New research sheds light on neuronal communication

December 2, 2015



New research sheds light on neuronal communication

Researchers at the Max Planck Florida Institute for Neuroscience have uncovered a critical molecule that regulates synaptic transmission

– Neurons communicate with each other through specialized structures called synapses.
– The information is transmitted in the form of synaptic vesicles that contain specific chemical messengers called neurotransmitters
– The amount and coordinated release of neurotransmitters regulates synaptic strength which is critical to maintain proper communication between neurons.
– To better understand and address a number of neurological disorders, we need a better understanding of the molecular mechanisms that regulate neuronal communication.
– A new study has revealed an important function of a class of presynaptic proteins previously implicated in neurological disorders in the regulation of synaptic strength.

Synaptic proteins and neuronal transmission

A synapse consists of a presynaptic terminal of one neuron and a postsynaptic terminal of another. The presynaptic terminal stores vesicles containing neurotransmitters, while the postsynaptic terminal contains neurotransmitter receptors. A dense collection of proteins is present in these terminals, however the functional role of many of these proteins remains unknown.

In particular, the G-protein-coupled receptor kinase-interacting proteins (GITs) exert a critical control in synaptic transmission, since deletions of these proteins are lethal or cause sensory deficits and cognitive impairments in mice. In particular, GIT proteins and the pathways they regulate have been implicated in neurological disorders such as Attention Deficit Hyperactivity Disorder (ADHD) and Huntington’s Disease. Several studies have demonstrated the role of GITs in the postsynaptic terminal, but very little is known about their role in the presynaptic terminal. Researchers in Samuel Young Jr.’s research team at the Max Planck Florida Institute for Neuroscience set out to investigate the role of GITs in the giant synapse, the calyx of Held, of the auditory system – the optimal model to study the presynaptic terminal independently from the postsynaptic terminal.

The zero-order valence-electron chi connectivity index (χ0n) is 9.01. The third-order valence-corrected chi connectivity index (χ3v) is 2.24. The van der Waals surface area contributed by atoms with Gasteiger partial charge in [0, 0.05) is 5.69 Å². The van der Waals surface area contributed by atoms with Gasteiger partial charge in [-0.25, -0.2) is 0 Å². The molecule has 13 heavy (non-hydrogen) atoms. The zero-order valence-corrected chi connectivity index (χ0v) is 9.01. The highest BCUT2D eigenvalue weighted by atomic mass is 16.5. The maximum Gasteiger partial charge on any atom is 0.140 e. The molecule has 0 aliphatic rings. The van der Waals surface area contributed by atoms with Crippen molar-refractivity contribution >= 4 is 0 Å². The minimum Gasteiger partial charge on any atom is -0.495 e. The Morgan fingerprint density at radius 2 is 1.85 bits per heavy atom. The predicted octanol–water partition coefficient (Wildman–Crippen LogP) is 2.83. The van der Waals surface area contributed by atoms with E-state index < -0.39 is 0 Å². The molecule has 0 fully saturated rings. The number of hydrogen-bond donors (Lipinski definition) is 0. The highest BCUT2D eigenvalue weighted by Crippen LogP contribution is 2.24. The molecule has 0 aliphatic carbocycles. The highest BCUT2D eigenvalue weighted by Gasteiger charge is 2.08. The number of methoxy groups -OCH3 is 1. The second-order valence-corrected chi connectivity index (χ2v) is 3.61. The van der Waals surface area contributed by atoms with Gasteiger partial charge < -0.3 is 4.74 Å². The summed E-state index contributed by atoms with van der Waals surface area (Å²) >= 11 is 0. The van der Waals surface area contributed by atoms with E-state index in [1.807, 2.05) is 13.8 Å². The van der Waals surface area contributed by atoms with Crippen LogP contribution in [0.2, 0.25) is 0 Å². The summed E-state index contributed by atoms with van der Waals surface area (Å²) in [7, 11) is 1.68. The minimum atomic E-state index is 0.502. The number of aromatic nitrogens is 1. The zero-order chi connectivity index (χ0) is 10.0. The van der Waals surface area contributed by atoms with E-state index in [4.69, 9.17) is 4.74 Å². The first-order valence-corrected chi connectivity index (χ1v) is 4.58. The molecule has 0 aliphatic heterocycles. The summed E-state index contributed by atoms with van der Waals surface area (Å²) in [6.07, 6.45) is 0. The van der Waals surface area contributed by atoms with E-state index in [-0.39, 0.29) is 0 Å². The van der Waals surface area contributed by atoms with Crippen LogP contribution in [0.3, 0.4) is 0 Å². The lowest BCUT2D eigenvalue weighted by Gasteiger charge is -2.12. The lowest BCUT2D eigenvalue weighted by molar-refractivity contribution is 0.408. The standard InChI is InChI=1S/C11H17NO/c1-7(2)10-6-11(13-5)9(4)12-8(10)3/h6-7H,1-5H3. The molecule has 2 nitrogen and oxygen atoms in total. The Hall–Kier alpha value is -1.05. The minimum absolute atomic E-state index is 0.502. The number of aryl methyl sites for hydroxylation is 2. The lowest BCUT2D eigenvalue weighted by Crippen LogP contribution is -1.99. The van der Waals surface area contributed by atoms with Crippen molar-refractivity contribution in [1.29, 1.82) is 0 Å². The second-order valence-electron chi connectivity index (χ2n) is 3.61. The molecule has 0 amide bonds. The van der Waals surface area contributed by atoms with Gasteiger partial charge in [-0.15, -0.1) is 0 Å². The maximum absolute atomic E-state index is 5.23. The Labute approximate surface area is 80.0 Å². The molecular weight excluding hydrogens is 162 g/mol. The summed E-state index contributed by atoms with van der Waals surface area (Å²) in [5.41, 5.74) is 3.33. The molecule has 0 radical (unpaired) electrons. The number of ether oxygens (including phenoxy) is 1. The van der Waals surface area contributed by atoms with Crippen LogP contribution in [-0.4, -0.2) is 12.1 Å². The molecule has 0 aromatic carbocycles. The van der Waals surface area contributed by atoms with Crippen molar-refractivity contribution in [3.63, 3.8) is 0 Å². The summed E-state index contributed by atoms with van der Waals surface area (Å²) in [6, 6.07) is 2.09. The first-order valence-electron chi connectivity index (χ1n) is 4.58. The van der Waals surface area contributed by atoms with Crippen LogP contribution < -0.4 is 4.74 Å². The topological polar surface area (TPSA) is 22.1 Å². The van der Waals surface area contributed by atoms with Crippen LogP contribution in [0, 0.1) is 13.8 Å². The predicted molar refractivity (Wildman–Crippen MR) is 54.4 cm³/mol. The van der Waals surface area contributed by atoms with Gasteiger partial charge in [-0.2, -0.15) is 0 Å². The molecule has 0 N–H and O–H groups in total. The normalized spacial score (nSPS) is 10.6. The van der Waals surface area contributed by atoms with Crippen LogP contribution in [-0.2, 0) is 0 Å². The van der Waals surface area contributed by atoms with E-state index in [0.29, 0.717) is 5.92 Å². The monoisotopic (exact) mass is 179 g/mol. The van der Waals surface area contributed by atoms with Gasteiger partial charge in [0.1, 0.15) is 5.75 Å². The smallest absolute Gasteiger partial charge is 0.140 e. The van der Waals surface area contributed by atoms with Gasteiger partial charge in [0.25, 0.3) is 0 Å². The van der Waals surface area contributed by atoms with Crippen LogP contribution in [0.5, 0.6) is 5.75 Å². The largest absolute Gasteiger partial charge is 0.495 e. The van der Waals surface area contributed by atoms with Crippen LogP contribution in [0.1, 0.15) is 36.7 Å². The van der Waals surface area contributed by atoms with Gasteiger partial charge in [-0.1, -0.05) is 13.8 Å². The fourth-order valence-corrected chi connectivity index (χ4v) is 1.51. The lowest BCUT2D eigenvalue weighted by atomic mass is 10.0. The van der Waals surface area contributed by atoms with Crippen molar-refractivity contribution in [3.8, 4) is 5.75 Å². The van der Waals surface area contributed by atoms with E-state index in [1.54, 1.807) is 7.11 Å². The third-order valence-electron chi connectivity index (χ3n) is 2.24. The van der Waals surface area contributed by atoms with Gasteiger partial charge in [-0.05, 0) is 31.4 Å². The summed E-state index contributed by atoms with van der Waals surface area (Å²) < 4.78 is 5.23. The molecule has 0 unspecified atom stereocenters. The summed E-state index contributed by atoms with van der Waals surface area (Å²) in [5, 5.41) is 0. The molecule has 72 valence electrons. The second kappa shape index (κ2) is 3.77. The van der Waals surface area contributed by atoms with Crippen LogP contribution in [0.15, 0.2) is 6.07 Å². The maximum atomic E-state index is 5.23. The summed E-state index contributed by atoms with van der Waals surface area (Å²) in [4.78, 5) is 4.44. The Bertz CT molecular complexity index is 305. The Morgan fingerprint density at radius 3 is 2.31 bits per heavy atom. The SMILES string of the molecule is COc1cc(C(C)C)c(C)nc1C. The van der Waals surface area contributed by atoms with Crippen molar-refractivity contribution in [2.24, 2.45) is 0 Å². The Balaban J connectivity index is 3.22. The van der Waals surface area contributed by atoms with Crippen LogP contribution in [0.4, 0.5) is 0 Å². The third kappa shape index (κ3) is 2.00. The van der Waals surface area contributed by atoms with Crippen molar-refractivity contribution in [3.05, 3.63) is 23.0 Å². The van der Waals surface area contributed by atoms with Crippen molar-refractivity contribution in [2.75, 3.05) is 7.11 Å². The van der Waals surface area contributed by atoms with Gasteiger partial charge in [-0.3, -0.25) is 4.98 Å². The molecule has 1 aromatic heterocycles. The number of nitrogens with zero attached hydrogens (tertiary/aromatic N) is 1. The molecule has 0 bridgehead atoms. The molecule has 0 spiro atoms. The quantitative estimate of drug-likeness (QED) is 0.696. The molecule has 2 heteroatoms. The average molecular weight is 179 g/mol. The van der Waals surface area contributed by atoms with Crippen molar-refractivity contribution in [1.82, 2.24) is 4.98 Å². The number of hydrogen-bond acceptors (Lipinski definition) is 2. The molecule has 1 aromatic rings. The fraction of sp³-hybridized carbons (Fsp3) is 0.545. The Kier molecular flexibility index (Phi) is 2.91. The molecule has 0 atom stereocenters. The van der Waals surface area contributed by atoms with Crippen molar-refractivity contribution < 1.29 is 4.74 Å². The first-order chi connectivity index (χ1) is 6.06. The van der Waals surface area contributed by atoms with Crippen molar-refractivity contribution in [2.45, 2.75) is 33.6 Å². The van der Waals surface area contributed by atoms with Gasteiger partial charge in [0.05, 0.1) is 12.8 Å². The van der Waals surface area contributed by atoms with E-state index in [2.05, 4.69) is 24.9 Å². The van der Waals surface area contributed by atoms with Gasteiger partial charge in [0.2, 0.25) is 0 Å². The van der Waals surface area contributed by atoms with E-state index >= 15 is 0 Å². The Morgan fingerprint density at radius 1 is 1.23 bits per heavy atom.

New findings

In their December publication in Neuron, Drs. Samuel Young Jr. and Mónica S. Montesinos and collaborators report for the first time that GIT proteins are critical presynaptic regulators of synaptic strength. This study uncovers previously unknown distinct roles for GIT1 and GIT2 in regulating neurotransmitter release strength, with GIT1 as a specific regulator of presynaptic release probability. This regulation is likely to contribute to the disruptions in neural circuit functions leading to sensory disorders, memory and learning impairment and other neurological disorders

Future Directions

Future studies of Dr. Samuel Young Jr.’s lab will resolve the mechanisms by which GITs regulate synaptic strength and their roles in the early stages of auditory processing and neurological diseases. “Our work brings significant insight into the understanding of how neuronal communication is regulated, which is essential to understand the cellular and molecular mechanisms of information processing by neuronal circuits and the role of these proteins in the development of neurological diseases,” explained Dr. Young.


GIT protein deletion results in increased synaptic strength at a mammalian central synapse


This work was supported by the Max Planck Society and grants from the National Institutes of Health (NIH) (R01 DC014093-01, R21 MH090556 and DoD W81XWH-11-2-0112). The content of this article is solely the responsibility of the authors and does not necessarily represent the official views of the NIH.


Presynaptic Deletion of GIT Proteins Results in Increased Synaptic Strength at a Mammalian Central Synapse

Mónica S. Montesinos, Wei Dong, Kevin Goff, Brati Das, Debbie Guerrero-Given, Robert Schmalzigaug, Richard T. Premont, Rachel Satterfield, Naomi Kamasawa, Samuel M. Young Jr.

Neuron, Volume 88, Issue 5, 02 December 2015, Pages 918–925.